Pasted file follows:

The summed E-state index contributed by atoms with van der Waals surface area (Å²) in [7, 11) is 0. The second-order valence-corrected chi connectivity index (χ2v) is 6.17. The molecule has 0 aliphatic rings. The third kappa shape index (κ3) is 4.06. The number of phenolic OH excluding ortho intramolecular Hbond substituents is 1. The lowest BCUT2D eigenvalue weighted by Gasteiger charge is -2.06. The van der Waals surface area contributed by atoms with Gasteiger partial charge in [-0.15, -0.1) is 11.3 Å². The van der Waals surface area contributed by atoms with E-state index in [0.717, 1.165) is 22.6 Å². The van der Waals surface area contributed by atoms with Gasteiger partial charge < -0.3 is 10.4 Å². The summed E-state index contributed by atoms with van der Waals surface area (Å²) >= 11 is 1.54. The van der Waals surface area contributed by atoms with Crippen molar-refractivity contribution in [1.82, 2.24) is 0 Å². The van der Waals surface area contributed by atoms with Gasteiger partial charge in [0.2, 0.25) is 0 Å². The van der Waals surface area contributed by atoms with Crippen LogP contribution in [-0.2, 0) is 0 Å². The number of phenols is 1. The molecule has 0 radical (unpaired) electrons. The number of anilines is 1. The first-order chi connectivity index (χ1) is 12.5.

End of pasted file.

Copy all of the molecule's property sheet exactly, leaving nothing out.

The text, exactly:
The summed E-state index contributed by atoms with van der Waals surface area (Å²) in [7, 11) is 0. The second-order valence-corrected chi connectivity index (χ2v) is 6.17. The molecule has 0 aliphatic rings. The third kappa shape index (κ3) is 4.06. The number of phenolic OH excluding ortho intramolecular Hbond substituents is 1. The lowest BCUT2D eigenvalue weighted by Gasteiger charge is -2.06. The van der Waals surface area contributed by atoms with Gasteiger partial charge in [-0.15, -0.1) is 11.3 Å². The van der Waals surface area contributed by atoms with E-state index in [0.717, 1.165) is 22.6 Å². The van der Waals surface area contributed by atoms with Gasteiger partial charge < -0.3 is 10.4 Å². The summed E-state index contributed by atoms with van der Waals surface area (Å²) >= 11 is 1.54. The van der Waals surface area contributed by atoms with Crippen molar-refractivity contribution in [1.82, 2.24) is 0 Å². The van der Waals surface area contributed by atoms with Gasteiger partial charge in [0.2, 0.25) is 0 Å². The van der Waals surface area contributed by atoms with Crippen LogP contribution in [-0.2, 0) is 0 Å². The number of phenols is 1. The molecule has 0 radical (unpaired) electrons. The number of anilines is 1. The first-order chi connectivity index (χ1) is 12.5.